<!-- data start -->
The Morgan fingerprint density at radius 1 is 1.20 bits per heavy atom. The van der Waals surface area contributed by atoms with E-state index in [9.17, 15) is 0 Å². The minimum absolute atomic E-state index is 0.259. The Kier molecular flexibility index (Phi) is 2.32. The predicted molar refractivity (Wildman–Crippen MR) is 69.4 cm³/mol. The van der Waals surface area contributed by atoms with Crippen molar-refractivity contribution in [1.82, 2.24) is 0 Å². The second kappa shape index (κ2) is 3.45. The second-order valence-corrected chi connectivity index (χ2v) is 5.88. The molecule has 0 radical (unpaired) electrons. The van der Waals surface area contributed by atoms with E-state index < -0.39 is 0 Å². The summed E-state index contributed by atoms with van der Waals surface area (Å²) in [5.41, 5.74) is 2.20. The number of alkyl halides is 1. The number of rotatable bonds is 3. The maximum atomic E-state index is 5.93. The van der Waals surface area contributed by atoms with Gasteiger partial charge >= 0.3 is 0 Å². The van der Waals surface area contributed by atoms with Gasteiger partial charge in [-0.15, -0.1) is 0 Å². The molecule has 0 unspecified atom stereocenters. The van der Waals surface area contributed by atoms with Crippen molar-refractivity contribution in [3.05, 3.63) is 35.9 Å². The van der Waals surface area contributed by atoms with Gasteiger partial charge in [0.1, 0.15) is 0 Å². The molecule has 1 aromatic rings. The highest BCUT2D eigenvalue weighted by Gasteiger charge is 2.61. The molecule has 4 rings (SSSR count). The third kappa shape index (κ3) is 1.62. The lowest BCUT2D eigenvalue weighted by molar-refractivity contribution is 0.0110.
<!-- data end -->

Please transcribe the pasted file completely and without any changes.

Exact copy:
The Morgan fingerprint density at radius 1 is 1.20 bits per heavy atom. The van der Waals surface area contributed by atoms with E-state index in [9.17, 15) is 0 Å². The minimum absolute atomic E-state index is 0.259. The Kier molecular flexibility index (Phi) is 2.32. The predicted molar refractivity (Wildman–Crippen MR) is 69.4 cm³/mol. The van der Waals surface area contributed by atoms with Crippen molar-refractivity contribution in [1.82, 2.24) is 0 Å². The second kappa shape index (κ2) is 3.45. The second-order valence-corrected chi connectivity index (χ2v) is 5.88. The molecule has 0 radical (unpaired) electrons. The van der Waals surface area contributed by atoms with E-state index < -0.39 is 0 Å². The summed E-state index contributed by atoms with van der Waals surface area (Å²) in [5.41, 5.74) is 2.20. The number of alkyl halides is 1. The number of rotatable bonds is 3. The maximum atomic E-state index is 5.93. The van der Waals surface area contributed by atoms with Gasteiger partial charge >= 0.3 is 0 Å². The van der Waals surface area contributed by atoms with Gasteiger partial charge in [-0.15, -0.1) is 0 Å². The molecule has 0 unspecified atom stereocenters. The van der Waals surface area contributed by atoms with Crippen molar-refractivity contribution in [3.05, 3.63) is 35.9 Å². The van der Waals surface area contributed by atoms with Gasteiger partial charge in [0.1, 0.15) is 0 Å². The molecule has 1 aromatic rings. The highest BCUT2D eigenvalue weighted by Gasteiger charge is 2.61. The molecule has 4 rings (SSSR count). The third kappa shape index (κ3) is 1.62. The lowest BCUT2D eigenvalue weighted by molar-refractivity contribution is 0.0110.